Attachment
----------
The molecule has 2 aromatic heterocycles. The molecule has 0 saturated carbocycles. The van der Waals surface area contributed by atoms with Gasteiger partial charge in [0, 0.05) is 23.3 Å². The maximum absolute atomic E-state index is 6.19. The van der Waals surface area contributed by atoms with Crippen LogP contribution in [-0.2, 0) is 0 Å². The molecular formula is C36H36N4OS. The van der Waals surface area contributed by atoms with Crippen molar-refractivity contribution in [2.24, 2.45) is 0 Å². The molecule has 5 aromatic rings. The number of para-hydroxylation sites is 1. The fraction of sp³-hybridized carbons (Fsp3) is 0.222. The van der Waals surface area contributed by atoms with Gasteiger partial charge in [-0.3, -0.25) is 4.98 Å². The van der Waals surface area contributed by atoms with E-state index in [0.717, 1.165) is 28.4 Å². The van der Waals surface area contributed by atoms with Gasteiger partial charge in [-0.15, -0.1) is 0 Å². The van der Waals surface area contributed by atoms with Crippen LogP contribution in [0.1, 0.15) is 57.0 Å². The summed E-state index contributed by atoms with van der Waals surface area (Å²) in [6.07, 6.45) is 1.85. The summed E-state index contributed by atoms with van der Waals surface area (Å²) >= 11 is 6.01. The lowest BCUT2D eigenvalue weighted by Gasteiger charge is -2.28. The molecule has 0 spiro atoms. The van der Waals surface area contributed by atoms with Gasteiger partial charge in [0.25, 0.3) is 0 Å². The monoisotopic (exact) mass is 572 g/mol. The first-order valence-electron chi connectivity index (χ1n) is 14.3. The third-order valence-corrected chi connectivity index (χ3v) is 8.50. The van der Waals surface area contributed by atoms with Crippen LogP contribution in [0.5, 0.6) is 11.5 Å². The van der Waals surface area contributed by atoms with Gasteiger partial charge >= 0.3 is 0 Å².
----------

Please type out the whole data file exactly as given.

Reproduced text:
The molecule has 2 aromatic heterocycles. The molecule has 0 saturated carbocycles. The van der Waals surface area contributed by atoms with Gasteiger partial charge in [0, 0.05) is 23.3 Å². The maximum absolute atomic E-state index is 6.19. The van der Waals surface area contributed by atoms with Crippen LogP contribution in [-0.2, 0) is 0 Å². The molecular formula is C36H36N4OS. The van der Waals surface area contributed by atoms with Crippen molar-refractivity contribution in [2.24, 2.45) is 0 Å². The molecule has 5 aromatic rings. The number of para-hydroxylation sites is 1. The fraction of sp³-hybridized carbons (Fsp3) is 0.222. The van der Waals surface area contributed by atoms with Gasteiger partial charge in [-0.3, -0.25) is 4.98 Å². The van der Waals surface area contributed by atoms with E-state index in [0.717, 1.165) is 28.4 Å². The van der Waals surface area contributed by atoms with Gasteiger partial charge in [-0.15, -0.1) is 0 Å². The van der Waals surface area contributed by atoms with Crippen LogP contribution in [0.1, 0.15) is 57.0 Å². The summed E-state index contributed by atoms with van der Waals surface area (Å²) in [6.07, 6.45) is 1.85. The summed E-state index contributed by atoms with van der Waals surface area (Å²) >= 11 is 6.01. The lowest BCUT2D eigenvalue weighted by Gasteiger charge is -2.28. The molecule has 0 spiro atoms. The van der Waals surface area contributed by atoms with Gasteiger partial charge in [0.25, 0.3) is 0 Å². The monoisotopic (exact) mass is 572 g/mol. The first-order valence-electron chi connectivity index (χ1n) is 14.3. The third-order valence-corrected chi connectivity index (χ3v) is 8.50. The van der Waals surface area contributed by atoms with Crippen LogP contribution in [0.5, 0.6) is 11.5 Å². The van der Waals surface area contributed by atoms with Gasteiger partial charge >= 0.3 is 0 Å².